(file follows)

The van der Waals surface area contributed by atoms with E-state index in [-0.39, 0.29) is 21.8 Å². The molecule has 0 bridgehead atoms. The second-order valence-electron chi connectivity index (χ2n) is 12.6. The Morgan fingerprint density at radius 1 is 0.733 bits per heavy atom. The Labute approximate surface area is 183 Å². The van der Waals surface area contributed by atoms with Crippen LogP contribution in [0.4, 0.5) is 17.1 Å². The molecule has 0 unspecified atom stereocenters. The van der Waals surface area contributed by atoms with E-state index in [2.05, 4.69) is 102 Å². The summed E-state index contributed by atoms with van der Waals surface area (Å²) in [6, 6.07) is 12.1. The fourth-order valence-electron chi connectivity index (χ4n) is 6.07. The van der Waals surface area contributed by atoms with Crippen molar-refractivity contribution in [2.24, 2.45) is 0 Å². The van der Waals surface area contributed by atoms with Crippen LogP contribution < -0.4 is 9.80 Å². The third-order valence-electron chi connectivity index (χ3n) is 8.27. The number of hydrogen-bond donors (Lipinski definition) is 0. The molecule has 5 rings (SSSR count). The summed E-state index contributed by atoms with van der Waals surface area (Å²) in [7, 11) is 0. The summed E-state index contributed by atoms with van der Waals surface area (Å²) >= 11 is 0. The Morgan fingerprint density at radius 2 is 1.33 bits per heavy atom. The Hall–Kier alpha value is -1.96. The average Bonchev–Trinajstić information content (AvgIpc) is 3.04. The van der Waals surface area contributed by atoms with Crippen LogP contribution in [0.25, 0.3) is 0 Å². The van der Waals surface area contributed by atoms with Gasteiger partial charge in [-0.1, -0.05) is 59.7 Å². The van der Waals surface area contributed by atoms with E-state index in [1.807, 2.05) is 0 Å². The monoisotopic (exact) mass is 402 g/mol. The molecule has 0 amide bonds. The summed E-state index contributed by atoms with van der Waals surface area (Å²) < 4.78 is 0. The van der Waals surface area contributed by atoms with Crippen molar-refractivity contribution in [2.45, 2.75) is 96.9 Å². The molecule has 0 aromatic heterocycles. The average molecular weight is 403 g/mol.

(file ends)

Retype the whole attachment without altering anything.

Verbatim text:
The van der Waals surface area contributed by atoms with E-state index in [-0.39, 0.29) is 21.8 Å². The molecule has 0 bridgehead atoms. The second-order valence-electron chi connectivity index (χ2n) is 12.6. The Morgan fingerprint density at radius 1 is 0.733 bits per heavy atom. The Labute approximate surface area is 183 Å². The van der Waals surface area contributed by atoms with Crippen LogP contribution in [0.4, 0.5) is 17.1 Å². The molecule has 0 unspecified atom stereocenters. The van der Waals surface area contributed by atoms with E-state index in [2.05, 4.69) is 102 Å². The summed E-state index contributed by atoms with van der Waals surface area (Å²) in [6, 6.07) is 12.1. The fourth-order valence-electron chi connectivity index (χ4n) is 6.07. The van der Waals surface area contributed by atoms with Crippen molar-refractivity contribution in [2.24, 2.45) is 0 Å². The van der Waals surface area contributed by atoms with Crippen LogP contribution < -0.4 is 9.80 Å². The third-order valence-electron chi connectivity index (χ3n) is 8.27. The number of hydrogen-bond donors (Lipinski definition) is 0. The molecule has 5 rings (SSSR count). The summed E-state index contributed by atoms with van der Waals surface area (Å²) in [7, 11) is 0. The summed E-state index contributed by atoms with van der Waals surface area (Å²) >= 11 is 0. The Morgan fingerprint density at radius 2 is 1.33 bits per heavy atom. The Hall–Kier alpha value is -1.96. The average Bonchev–Trinajstić information content (AvgIpc) is 3.04. The van der Waals surface area contributed by atoms with Crippen LogP contribution in [0.25, 0.3) is 0 Å². The van der Waals surface area contributed by atoms with Gasteiger partial charge in [-0.1, -0.05) is 59.7 Å². The van der Waals surface area contributed by atoms with E-state index in [1.807, 2.05) is 0 Å². The monoisotopic (exact) mass is 402 g/mol. The molecule has 0 amide bonds. The summed E-state index contributed by atoms with van der Waals surface area (Å²) < 4.78 is 0. The van der Waals surface area contributed by atoms with Crippen molar-refractivity contribution in [2.45, 2.75) is 96.9 Å². The molecule has 0 aromatic heterocycles. The average molecular weight is 403 g/mol.